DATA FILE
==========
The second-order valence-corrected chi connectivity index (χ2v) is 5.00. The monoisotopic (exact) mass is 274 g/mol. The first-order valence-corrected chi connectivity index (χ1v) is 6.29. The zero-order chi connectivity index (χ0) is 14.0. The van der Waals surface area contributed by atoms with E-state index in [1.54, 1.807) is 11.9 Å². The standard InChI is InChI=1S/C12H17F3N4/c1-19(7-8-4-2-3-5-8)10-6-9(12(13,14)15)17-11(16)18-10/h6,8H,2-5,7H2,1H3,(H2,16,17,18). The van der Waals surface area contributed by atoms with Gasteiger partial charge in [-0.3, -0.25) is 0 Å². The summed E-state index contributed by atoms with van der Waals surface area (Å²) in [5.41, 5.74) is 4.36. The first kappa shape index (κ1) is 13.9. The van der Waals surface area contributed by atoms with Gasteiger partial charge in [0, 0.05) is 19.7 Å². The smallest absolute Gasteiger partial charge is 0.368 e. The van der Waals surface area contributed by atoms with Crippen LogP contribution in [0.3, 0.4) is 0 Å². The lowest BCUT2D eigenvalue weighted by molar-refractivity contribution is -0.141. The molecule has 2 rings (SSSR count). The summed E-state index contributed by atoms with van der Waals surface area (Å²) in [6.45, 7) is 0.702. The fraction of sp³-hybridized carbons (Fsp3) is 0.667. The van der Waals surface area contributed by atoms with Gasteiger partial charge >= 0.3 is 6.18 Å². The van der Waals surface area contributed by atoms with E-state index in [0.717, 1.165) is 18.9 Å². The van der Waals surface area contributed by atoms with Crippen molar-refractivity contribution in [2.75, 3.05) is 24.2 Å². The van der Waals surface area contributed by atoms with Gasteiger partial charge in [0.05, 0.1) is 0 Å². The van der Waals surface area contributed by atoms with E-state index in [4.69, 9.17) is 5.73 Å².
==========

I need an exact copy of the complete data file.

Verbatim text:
The second-order valence-corrected chi connectivity index (χ2v) is 5.00. The monoisotopic (exact) mass is 274 g/mol. The first-order valence-corrected chi connectivity index (χ1v) is 6.29. The zero-order chi connectivity index (χ0) is 14.0. The van der Waals surface area contributed by atoms with E-state index in [1.54, 1.807) is 11.9 Å². The standard InChI is InChI=1S/C12H17F3N4/c1-19(7-8-4-2-3-5-8)10-6-9(12(13,14)15)17-11(16)18-10/h6,8H,2-5,7H2,1H3,(H2,16,17,18). The van der Waals surface area contributed by atoms with Gasteiger partial charge in [-0.3, -0.25) is 0 Å². The summed E-state index contributed by atoms with van der Waals surface area (Å²) in [5.41, 5.74) is 4.36. The first kappa shape index (κ1) is 13.9. The van der Waals surface area contributed by atoms with Gasteiger partial charge in [0, 0.05) is 19.7 Å². The smallest absolute Gasteiger partial charge is 0.368 e. The van der Waals surface area contributed by atoms with Crippen LogP contribution in [0.3, 0.4) is 0 Å². The lowest BCUT2D eigenvalue weighted by molar-refractivity contribution is -0.141. The molecule has 2 rings (SSSR count). The summed E-state index contributed by atoms with van der Waals surface area (Å²) in [6.45, 7) is 0.702. The fraction of sp³-hybridized carbons (Fsp3) is 0.667. The van der Waals surface area contributed by atoms with Gasteiger partial charge >= 0.3 is 6.18 Å². The van der Waals surface area contributed by atoms with E-state index in [0.717, 1.165) is 18.9 Å². The van der Waals surface area contributed by atoms with Crippen molar-refractivity contribution in [2.75, 3.05) is 24.2 Å². The van der Waals surface area contributed by atoms with Gasteiger partial charge in [0.05, 0.1) is 0 Å². The van der Waals surface area contributed by atoms with E-state index in [4.69, 9.17) is 5.73 Å².